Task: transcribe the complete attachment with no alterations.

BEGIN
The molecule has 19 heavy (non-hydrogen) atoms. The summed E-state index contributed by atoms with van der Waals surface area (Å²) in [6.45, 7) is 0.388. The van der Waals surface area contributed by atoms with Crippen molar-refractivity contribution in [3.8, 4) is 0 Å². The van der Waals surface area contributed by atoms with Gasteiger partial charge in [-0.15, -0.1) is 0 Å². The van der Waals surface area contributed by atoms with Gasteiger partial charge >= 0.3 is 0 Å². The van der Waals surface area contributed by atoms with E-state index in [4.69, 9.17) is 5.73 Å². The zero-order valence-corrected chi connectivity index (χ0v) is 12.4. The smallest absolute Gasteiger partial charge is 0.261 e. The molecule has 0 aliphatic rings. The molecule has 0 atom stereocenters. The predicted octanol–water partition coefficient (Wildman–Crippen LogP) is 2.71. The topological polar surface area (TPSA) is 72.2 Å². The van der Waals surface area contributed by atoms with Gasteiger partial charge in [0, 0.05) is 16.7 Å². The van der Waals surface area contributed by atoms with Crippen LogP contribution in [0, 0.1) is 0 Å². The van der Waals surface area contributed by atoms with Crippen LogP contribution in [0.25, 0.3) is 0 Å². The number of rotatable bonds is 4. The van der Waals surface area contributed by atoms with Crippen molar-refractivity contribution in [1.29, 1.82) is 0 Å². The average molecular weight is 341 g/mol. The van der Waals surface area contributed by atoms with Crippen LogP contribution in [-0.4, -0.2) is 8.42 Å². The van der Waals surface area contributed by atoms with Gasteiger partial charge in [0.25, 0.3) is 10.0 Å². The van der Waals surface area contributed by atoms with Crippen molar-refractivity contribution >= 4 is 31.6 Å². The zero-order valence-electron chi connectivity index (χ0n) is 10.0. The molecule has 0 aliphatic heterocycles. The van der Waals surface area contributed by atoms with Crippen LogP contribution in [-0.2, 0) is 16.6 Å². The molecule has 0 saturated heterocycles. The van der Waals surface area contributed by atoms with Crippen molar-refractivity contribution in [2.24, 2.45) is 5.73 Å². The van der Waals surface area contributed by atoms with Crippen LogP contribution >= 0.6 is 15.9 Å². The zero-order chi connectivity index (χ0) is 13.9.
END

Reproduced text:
The molecule has 19 heavy (non-hydrogen) atoms. The summed E-state index contributed by atoms with van der Waals surface area (Å²) in [6.45, 7) is 0.388. The van der Waals surface area contributed by atoms with Crippen molar-refractivity contribution in [3.8, 4) is 0 Å². The van der Waals surface area contributed by atoms with Gasteiger partial charge in [-0.15, -0.1) is 0 Å². The van der Waals surface area contributed by atoms with Gasteiger partial charge >= 0.3 is 0 Å². The van der Waals surface area contributed by atoms with E-state index in [4.69, 9.17) is 5.73 Å². The zero-order valence-corrected chi connectivity index (χ0v) is 12.4. The smallest absolute Gasteiger partial charge is 0.261 e. The molecule has 0 aliphatic rings. The molecule has 0 atom stereocenters. The predicted octanol–water partition coefficient (Wildman–Crippen LogP) is 2.71. The topological polar surface area (TPSA) is 72.2 Å². The van der Waals surface area contributed by atoms with Gasteiger partial charge in [0, 0.05) is 16.7 Å². The van der Waals surface area contributed by atoms with Crippen LogP contribution in [0, 0.1) is 0 Å². The van der Waals surface area contributed by atoms with Crippen LogP contribution in [0.25, 0.3) is 0 Å². The number of rotatable bonds is 4. The van der Waals surface area contributed by atoms with Crippen molar-refractivity contribution in [1.29, 1.82) is 0 Å². The average molecular weight is 341 g/mol. The van der Waals surface area contributed by atoms with Crippen LogP contribution in [-0.4, -0.2) is 8.42 Å². The van der Waals surface area contributed by atoms with Gasteiger partial charge in [0.25, 0.3) is 10.0 Å². The van der Waals surface area contributed by atoms with Crippen molar-refractivity contribution >= 4 is 31.6 Å². The zero-order valence-electron chi connectivity index (χ0n) is 10.0. The molecule has 0 aliphatic heterocycles. The van der Waals surface area contributed by atoms with Crippen LogP contribution in [-0.2, 0) is 16.6 Å². The molecule has 0 saturated heterocycles. The van der Waals surface area contributed by atoms with Crippen molar-refractivity contribution in [2.24, 2.45) is 5.73 Å². The van der Waals surface area contributed by atoms with Crippen LogP contribution >= 0.6 is 15.9 Å². The zero-order chi connectivity index (χ0) is 13.9.